Graduate Student Highlight: Jennifer Leary

Name:  Jennifer (Jenny) Leary

Degree Program:  PhD in FPS and TTM

Advisor(s):  Dr. Behnam Pourdeyhimi, Dr. Benoit Maze

Degrees you have:  BFA in Painting (Cornell); MA in Design for Textile Futures (Central Saint Martins, London)

Where are you from?  San Francisco, California, United States

What is your town / country like?   It’s a diverse place with great food from all around the world and creative people pursuing all kinds of forward-thinking ideas. I highly recommend visiting it!

Why did you decide to pursue your degree at NC State University? The only class I took in textiles as an undergrad at Cornell was taught by a professor who had studied at NC State. She described it as the hub for textile research, and when I came to visit the college and saw the scale of all of the equipment, it was even more impressive. It’s the best launching pad to learn the skills needed for our unique industry.

Give a short description of your research:  Energy storage devices, such as fuel cells and supercapacitors, contain two electrodes that shuttle electrons and chemical species back and forth, and transfer the current to an external circuit that can power a device. The amount of electrons that can be stored (charge) is proportional to the surface area of the electrodes, so fibrous materials (high surface area) can be really well-suited for this application. Of course, they are required to be conductive, so my research is focused on how to impart conductivity to the fabrics. Instead of metallic conductors, we use only carbon-based conductive materials which are much more stable in an electrochemical environment.

How does your research impact the world? Hopefully by contributing a small piece to the big challenge of storing and delivering energy from renewable sources.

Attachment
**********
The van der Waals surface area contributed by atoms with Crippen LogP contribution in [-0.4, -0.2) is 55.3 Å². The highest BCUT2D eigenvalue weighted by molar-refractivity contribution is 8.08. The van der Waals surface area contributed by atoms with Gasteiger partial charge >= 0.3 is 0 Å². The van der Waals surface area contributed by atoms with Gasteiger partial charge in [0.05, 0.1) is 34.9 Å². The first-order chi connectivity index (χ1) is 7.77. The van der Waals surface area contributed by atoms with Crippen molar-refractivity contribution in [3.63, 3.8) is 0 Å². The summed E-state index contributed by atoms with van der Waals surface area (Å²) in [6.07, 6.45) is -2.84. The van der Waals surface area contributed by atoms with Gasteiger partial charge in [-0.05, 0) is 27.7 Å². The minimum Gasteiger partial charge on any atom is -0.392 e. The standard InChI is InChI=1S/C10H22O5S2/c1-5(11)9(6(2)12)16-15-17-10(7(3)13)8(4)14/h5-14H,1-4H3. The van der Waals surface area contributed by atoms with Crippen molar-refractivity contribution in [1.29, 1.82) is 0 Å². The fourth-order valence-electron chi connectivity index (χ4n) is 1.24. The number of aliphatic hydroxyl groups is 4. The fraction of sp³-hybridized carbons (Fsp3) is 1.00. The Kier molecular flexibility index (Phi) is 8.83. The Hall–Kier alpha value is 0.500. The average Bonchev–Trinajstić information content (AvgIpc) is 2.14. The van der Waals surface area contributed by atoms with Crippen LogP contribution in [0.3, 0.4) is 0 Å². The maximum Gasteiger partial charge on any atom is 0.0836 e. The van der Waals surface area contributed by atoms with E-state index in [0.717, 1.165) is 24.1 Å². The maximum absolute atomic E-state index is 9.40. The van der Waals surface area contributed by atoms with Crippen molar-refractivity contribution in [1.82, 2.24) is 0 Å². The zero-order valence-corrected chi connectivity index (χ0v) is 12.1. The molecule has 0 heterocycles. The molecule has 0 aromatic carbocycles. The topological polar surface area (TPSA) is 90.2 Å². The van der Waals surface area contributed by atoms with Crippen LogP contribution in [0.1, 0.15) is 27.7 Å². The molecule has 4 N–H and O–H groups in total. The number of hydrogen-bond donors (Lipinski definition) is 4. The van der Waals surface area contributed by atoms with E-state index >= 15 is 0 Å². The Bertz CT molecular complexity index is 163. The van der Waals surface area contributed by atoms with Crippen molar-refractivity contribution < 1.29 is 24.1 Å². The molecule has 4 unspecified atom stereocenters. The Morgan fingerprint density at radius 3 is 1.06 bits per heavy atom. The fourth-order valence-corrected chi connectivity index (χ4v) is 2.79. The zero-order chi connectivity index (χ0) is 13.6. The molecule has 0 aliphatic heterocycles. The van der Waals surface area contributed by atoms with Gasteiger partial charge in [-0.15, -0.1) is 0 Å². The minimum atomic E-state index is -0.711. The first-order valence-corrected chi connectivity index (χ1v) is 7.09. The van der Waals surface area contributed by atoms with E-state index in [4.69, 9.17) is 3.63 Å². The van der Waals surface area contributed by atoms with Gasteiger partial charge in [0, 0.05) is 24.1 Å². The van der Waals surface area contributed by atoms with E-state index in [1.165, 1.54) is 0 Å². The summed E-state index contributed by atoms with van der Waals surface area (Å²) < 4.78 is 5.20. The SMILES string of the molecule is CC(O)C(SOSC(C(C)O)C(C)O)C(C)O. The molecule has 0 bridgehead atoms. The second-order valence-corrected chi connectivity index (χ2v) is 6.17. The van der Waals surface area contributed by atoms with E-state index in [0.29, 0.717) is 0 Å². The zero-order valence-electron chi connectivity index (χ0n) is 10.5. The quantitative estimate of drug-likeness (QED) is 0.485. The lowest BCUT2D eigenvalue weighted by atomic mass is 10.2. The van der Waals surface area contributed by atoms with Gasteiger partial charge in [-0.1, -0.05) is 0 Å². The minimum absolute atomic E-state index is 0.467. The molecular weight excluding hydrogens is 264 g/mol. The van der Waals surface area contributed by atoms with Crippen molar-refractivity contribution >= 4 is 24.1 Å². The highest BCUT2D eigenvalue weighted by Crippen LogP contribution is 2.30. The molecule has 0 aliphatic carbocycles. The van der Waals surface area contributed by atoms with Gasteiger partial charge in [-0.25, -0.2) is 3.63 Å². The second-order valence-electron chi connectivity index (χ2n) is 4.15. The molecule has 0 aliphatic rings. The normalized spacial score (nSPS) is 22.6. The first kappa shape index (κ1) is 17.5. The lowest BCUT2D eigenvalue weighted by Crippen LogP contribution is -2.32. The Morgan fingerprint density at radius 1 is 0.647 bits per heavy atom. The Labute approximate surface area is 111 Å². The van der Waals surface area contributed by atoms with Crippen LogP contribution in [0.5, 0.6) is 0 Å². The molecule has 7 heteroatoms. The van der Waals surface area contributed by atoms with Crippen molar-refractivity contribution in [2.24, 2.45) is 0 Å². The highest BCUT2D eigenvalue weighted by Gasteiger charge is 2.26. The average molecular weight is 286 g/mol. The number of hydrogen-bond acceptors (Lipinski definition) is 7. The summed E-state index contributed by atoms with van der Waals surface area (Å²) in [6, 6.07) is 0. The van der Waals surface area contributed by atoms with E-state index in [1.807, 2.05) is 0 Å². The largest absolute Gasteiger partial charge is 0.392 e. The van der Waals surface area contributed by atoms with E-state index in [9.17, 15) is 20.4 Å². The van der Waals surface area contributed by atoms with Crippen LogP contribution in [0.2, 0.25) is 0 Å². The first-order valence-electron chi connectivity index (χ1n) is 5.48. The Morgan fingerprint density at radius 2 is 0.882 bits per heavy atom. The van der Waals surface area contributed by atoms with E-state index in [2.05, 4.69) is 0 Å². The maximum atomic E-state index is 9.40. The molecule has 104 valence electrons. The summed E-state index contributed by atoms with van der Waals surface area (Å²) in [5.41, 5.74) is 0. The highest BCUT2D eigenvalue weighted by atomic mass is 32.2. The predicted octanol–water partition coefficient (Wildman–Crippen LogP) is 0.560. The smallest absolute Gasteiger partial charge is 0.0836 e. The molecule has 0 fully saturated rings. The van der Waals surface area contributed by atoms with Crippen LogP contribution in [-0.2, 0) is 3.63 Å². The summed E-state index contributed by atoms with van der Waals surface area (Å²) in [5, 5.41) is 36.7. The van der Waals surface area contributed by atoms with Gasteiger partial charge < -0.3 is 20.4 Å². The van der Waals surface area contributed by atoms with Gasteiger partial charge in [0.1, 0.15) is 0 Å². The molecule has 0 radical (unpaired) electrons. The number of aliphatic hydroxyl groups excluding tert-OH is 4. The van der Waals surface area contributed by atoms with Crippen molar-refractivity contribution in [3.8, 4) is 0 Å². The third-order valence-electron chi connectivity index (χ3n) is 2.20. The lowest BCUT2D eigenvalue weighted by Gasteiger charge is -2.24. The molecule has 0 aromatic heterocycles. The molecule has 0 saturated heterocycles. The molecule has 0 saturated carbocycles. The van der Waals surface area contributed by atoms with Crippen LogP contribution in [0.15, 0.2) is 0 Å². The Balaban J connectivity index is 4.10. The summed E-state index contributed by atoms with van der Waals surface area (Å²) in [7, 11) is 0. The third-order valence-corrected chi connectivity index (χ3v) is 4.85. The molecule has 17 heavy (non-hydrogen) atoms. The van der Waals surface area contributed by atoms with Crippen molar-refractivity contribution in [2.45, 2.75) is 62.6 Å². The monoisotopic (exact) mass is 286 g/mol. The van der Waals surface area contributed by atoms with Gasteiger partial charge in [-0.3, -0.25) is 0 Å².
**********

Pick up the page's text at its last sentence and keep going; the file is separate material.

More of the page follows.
Have you published your work yet and/or received any awards?  If you have published, please provide the citation and an abstract appropriate at the high school science level:

Leary, Jennifer D., et al. “Preparation of pseudocapacitor electrodes via electrodeposition of polyaniline on nonwoven carbon fiber fabrics.” Journal of Applied Polymer Science (2015).

Abstract: Aniline has been polymerized via electrodeposition onto various nonwoven carbon fiber fabric (CFF) substrates for use as a pseudocapacitive electrochemical capacitor. Four types of CFF were initially tested for double layer capacitance before polyaniline deposition, and again for specific capacitance after deposition. A binder-free CFF was selected for further analysis due to its high capacitance change following PANI deposition (three orders of magnitude). The aniline monomer concentration, deposition potential, and deposition time were varied and resulting materials were characterized using chrono-potentiometry, cyclic voltammetry, and scanning electron microscopy. The deposition potential range yielding highest capacitance was found to be between 0.744 and 0.777 V. A solution concentration of 0.5M aniline at a 20 min deposition time resulted in the highest specific capacitance (>80 F/g based on total electrode mass and >300 F/g based on PANI mass) within this study.

What is your favorite thing about TECS / NC State?  The supportive community of staff, faculty and students.

Who has influenced you most during your research here and how?  Dr. Behnam Pourdeyhimi, my co-advisor, has taught me how to think big while still paying attention to the details of the process-property-performance relationship. He has a great depth of knowledge about how research and product development operates in industry, and has arranged many unique opportunities for our research group to interact with potential future employers. He also has the ability to take a sharp look at research results and ask questions that get us thinking about the underlying causes in a totally different way.

What do you find most exciting about your field of study?  At the same time that it has a millennia-old history, the textile industry is a place where inventions continue to unfold.